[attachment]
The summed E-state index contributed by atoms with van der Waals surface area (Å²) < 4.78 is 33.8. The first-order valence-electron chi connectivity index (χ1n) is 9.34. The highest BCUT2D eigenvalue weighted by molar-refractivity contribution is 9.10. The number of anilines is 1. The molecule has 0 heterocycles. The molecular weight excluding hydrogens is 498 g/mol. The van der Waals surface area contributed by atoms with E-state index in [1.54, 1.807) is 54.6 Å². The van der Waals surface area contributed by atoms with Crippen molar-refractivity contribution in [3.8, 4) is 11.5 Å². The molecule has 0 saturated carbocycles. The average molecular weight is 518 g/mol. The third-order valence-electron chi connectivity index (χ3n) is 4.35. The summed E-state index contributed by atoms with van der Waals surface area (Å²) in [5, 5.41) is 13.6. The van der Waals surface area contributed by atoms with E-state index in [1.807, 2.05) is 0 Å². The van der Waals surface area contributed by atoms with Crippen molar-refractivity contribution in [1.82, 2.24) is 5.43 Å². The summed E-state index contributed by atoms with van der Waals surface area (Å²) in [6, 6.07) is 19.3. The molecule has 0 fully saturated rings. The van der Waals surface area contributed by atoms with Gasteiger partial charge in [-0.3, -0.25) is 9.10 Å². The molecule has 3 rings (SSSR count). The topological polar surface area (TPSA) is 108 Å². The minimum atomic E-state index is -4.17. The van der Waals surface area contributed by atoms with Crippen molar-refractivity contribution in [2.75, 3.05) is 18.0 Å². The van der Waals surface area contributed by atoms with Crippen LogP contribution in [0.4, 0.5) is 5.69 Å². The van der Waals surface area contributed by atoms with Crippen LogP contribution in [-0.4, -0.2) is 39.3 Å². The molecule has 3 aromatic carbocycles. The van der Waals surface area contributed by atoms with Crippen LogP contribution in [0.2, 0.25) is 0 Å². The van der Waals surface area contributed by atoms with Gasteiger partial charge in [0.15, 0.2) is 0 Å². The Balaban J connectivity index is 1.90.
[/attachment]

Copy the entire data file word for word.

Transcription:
The summed E-state index contributed by atoms with van der Waals surface area (Å²) < 4.78 is 33.8. The first-order valence-electron chi connectivity index (χ1n) is 9.34. The highest BCUT2D eigenvalue weighted by molar-refractivity contribution is 9.10. The number of anilines is 1. The molecule has 0 heterocycles. The molecular weight excluding hydrogens is 498 g/mol. The van der Waals surface area contributed by atoms with E-state index in [1.54, 1.807) is 54.6 Å². The van der Waals surface area contributed by atoms with Crippen molar-refractivity contribution in [3.8, 4) is 11.5 Å². The molecule has 0 saturated carbocycles. The average molecular weight is 518 g/mol. The third-order valence-electron chi connectivity index (χ3n) is 4.35. The summed E-state index contributed by atoms with van der Waals surface area (Å²) in [5, 5.41) is 13.6. The van der Waals surface area contributed by atoms with E-state index in [1.807, 2.05) is 0 Å². The van der Waals surface area contributed by atoms with Crippen molar-refractivity contribution in [1.82, 2.24) is 5.43 Å². The summed E-state index contributed by atoms with van der Waals surface area (Å²) in [6, 6.07) is 19.3. The molecule has 0 fully saturated rings. The van der Waals surface area contributed by atoms with Gasteiger partial charge in [-0.3, -0.25) is 9.10 Å². The molecule has 3 rings (SSSR count). The topological polar surface area (TPSA) is 108 Å². The minimum atomic E-state index is -4.17. The van der Waals surface area contributed by atoms with Crippen molar-refractivity contribution in [2.75, 3.05) is 18.0 Å². The van der Waals surface area contributed by atoms with Crippen LogP contribution in [0.4, 0.5) is 5.69 Å². The van der Waals surface area contributed by atoms with Crippen LogP contribution in [-0.4, -0.2) is 39.3 Å². The molecule has 3 aromatic carbocycles. The van der Waals surface area contributed by atoms with Crippen LogP contribution in [0.2, 0.25) is 0 Å². The van der Waals surface area contributed by atoms with Gasteiger partial charge in [0.15, 0.2) is 0 Å². The Balaban J connectivity index is 1.90.